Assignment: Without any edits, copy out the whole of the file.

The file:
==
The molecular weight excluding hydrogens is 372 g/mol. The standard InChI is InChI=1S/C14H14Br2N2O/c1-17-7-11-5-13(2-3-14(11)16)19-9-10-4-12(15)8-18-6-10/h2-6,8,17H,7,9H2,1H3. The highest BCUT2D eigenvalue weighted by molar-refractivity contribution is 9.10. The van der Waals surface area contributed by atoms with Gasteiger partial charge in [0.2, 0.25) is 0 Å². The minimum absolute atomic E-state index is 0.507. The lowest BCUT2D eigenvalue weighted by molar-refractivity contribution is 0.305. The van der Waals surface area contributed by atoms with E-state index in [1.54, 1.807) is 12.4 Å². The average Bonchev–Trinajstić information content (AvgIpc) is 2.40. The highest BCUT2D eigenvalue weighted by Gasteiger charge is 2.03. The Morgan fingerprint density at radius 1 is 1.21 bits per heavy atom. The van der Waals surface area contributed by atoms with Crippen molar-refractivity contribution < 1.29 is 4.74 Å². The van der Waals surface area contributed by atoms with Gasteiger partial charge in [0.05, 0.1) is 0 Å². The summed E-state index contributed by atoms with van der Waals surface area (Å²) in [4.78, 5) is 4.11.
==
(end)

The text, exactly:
The molecular weight excluding hydrogens is 372 g/mol. The standard InChI is InChI=1S/C14H14Br2N2O/c1-17-7-11-5-13(2-3-14(11)16)19-9-10-4-12(15)8-18-6-10/h2-6,8,17H,7,9H2,1H3. The highest BCUT2D eigenvalue weighted by molar-refractivity contribution is 9.10. The van der Waals surface area contributed by atoms with Gasteiger partial charge in [0.2, 0.25) is 0 Å². The minimum absolute atomic E-state index is 0.507. The lowest BCUT2D eigenvalue weighted by molar-refractivity contribution is 0.305. The van der Waals surface area contributed by atoms with E-state index in [1.54, 1.807) is 12.4 Å². The average Bonchev–Trinajstić information content (AvgIpc) is 2.40. The highest BCUT2D eigenvalue weighted by Gasteiger charge is 2.03. The Morgan fingerprint density at radius 1 is 1.21 bits per heavy atom. The van der Waals surface area contributed by atoms with Crippen molar-refractivity contribution < 1.29 is 4.74 Å². The van der Waals surface area contributed by atoms with Gasteiger partial charge in [0.05, 0.1) is 0 Å². The summed E-state index contributed by atoms with van der Waals surface area (Å²) in [4.78, 5) is 4.11.